Egypt

Is a Silver Bull Market Underway?

It is silver's time to shine after the precious metal climbed for seven straight sessions to notch gains not seen in nearly five years.

Syria Is Burning, but Still a Better Place to Invest Than Greece

Syria's ongoing civil war has claimed more than 28,000 lives, left 1.5 million people homeless, and sent 500,000 Syrians into exile. But as far as CFOs are concerned, it's still a better place for foreign investment than debt-battered, austerity-riven Greece.

Who's Minding the Twitter? Big Companies' Most Painful Mis-Tweets

Businesses love how Twitter lets them connect in a personal way with customers. But because of tweeting's casual and irreverent style, some companies get lulled into a false sense of intimacy -- right up until a poorly thought out tweet gets them into serious hot water.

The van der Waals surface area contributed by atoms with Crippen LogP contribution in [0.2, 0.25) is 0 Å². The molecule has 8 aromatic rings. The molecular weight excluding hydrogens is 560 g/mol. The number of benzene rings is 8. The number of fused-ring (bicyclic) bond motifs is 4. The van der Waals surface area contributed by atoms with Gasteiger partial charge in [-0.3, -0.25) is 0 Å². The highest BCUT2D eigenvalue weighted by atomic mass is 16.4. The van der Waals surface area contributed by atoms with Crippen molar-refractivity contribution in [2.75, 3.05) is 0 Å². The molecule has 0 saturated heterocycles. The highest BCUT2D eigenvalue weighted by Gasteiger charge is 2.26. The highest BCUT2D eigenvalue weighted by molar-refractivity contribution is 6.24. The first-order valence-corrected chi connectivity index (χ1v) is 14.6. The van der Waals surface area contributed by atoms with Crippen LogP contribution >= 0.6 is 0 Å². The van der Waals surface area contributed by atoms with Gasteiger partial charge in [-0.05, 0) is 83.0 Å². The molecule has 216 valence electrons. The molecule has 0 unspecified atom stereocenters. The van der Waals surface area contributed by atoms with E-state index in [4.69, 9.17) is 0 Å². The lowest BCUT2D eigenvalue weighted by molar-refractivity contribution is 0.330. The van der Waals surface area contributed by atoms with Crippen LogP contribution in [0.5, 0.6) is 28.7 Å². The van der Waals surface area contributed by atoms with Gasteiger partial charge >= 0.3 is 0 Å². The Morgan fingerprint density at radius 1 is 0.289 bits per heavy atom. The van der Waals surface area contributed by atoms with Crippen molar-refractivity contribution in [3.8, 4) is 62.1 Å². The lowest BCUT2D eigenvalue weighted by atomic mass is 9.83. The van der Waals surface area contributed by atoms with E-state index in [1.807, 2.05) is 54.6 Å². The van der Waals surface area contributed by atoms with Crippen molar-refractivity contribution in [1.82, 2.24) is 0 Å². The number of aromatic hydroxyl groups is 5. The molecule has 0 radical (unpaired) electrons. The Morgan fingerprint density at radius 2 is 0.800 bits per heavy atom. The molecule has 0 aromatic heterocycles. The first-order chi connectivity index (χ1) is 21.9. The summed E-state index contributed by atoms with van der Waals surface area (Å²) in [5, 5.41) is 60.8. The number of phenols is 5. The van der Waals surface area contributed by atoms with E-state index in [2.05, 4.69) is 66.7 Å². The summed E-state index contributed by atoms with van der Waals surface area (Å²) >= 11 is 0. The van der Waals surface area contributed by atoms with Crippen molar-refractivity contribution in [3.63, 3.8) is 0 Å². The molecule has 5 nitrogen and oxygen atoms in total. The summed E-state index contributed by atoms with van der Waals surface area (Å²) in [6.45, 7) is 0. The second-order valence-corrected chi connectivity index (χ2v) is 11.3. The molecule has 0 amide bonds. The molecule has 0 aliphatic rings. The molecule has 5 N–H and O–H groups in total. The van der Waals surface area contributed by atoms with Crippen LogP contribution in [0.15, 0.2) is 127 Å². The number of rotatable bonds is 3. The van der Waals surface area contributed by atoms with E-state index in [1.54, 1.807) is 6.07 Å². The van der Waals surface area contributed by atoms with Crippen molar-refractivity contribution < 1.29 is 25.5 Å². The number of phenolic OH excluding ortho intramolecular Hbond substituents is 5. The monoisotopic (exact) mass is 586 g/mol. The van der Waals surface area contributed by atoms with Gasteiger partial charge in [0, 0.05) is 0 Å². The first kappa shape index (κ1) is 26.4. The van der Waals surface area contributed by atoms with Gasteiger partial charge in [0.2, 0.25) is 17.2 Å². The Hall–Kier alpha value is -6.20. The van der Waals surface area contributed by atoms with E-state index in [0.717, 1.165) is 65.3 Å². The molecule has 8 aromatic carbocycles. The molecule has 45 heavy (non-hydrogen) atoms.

White House Outlines a Global Plan for Cyberspace

The Obama administration laid out plans Monday to work aggressively with other nations to make the Internet more secure, enable law enforcement to work closely on cybercrime and ensure that citizens everywhere have the freedom to express themselves online.

With Big Oil Stocks Riding High, It's Time to Take Profits

Exxon Mobil, Chevron and ConocoPhillips are all trading near multi-year highs, and even BP shares have done well recently. Still, while the high oil prices that have been pinching consumers have been great for the industry, there are good reasons not to count on those high stock values lasting.

Is Now the Time to Sell Your Gold?

With gold prices recently hitting the $1,500 mark, consumers and businesses are looking for an opportunity to score. "We see everything from rings, teeth, jewelry, pins and lighters," one gold buyer said. "Everyone has a little gold somewhere." Should you join in? Check out these five tips.